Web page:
Unukupukupu to return to Smithsonian Folklife Festival

January 9, 2013  |   |  Comments
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A group of hula dancers on stage

Unukupukupu performed at the Library of Congress during their trip to Washington, D.C. for the 2012 Smithsonian Folklife Festival.

Members of the Hawaiʻi Community College hula hālau Unukupukupu have been invited back to the Smithsonian Folklife Festival in 2013 after opening the festival last year with a performance on the main stage that thrilled the international audience.

Taupōuri Tangarō and four other members of Unukupukupu will travel to Washington, D.C. this summer and take part in the upcoming 2013 Folklife Festival program, “One World, Many Voices: Endangered Languages and Cultural Heritage.”

As a preview to Hawaiʻi’s participation in the 2013 Folklife Festival, the Smithsonian produced a short documentary video in which Tangarō, a hula professor at Hawaiʻi CC, describes the connection between the Native Hawaiian language and hula.

“If there’s a hula dance, there’s words,” Tangarō says in the video. “We can’t dance without narrative. The language is how we communicate to our universe. People think hula is choreography. Hula is first a language that has a choreographical piece to it.”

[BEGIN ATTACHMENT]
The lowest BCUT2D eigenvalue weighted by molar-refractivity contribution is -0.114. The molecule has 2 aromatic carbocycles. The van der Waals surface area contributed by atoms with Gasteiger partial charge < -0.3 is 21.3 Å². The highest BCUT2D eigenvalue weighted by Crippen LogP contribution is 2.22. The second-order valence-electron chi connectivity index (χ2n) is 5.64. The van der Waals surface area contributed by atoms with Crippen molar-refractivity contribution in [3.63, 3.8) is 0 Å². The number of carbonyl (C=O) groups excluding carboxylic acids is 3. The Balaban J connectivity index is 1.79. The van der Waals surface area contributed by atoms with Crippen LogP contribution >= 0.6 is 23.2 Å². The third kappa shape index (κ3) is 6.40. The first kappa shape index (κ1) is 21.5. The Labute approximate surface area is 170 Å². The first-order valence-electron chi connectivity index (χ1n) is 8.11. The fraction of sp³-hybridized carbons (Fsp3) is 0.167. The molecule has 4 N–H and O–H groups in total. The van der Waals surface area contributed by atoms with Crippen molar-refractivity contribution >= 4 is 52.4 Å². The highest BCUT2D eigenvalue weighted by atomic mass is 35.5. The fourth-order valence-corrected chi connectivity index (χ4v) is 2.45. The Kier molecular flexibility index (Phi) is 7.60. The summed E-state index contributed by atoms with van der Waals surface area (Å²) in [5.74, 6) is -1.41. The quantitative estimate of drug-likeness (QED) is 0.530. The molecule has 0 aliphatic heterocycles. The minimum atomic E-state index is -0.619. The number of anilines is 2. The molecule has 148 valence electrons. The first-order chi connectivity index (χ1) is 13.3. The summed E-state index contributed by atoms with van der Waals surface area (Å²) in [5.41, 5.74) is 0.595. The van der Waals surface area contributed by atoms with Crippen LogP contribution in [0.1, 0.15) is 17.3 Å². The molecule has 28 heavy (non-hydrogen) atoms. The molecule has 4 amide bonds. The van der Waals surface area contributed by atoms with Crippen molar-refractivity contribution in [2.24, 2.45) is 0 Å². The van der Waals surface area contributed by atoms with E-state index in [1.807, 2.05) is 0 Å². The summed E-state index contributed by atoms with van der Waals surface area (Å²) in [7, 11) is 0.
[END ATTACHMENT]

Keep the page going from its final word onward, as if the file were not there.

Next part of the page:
View the video on the Smithsonian Folklife Festival website.

Second year of UH participation in Folklife Festival

Last year, the University of Hawaiʻi was among 20 public land-grant universities featured in the 2012 Smithsonian Folklife Festival program, “Campus and Community.” Dozens of faculty, staff, students and supporting community members affiliated with UH traveled to the festival and shared Native Hawaiian culture with the attendees.

The Smithsonian is funding Unukupukupuʻs trip this year, and Tangarō said it was a thrill to be invited back.

“It is a privilege to demonstrate the role hula plays in the reacquisition of Hawaiian language as well as the significant role language plays in hula,” Tangarō said. “Hula is mostly known throughout the world as the exotic dance of Hawaiʻi so it’s advantageous to step onto a national platform and speak to the other aspects of hula that are largely underrepresented if they are represented at all.”

— Article contributed by Hawaiʻi Community College External Relations Coordinator Thatcher Moats

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Category: Academic News, Smithsonian

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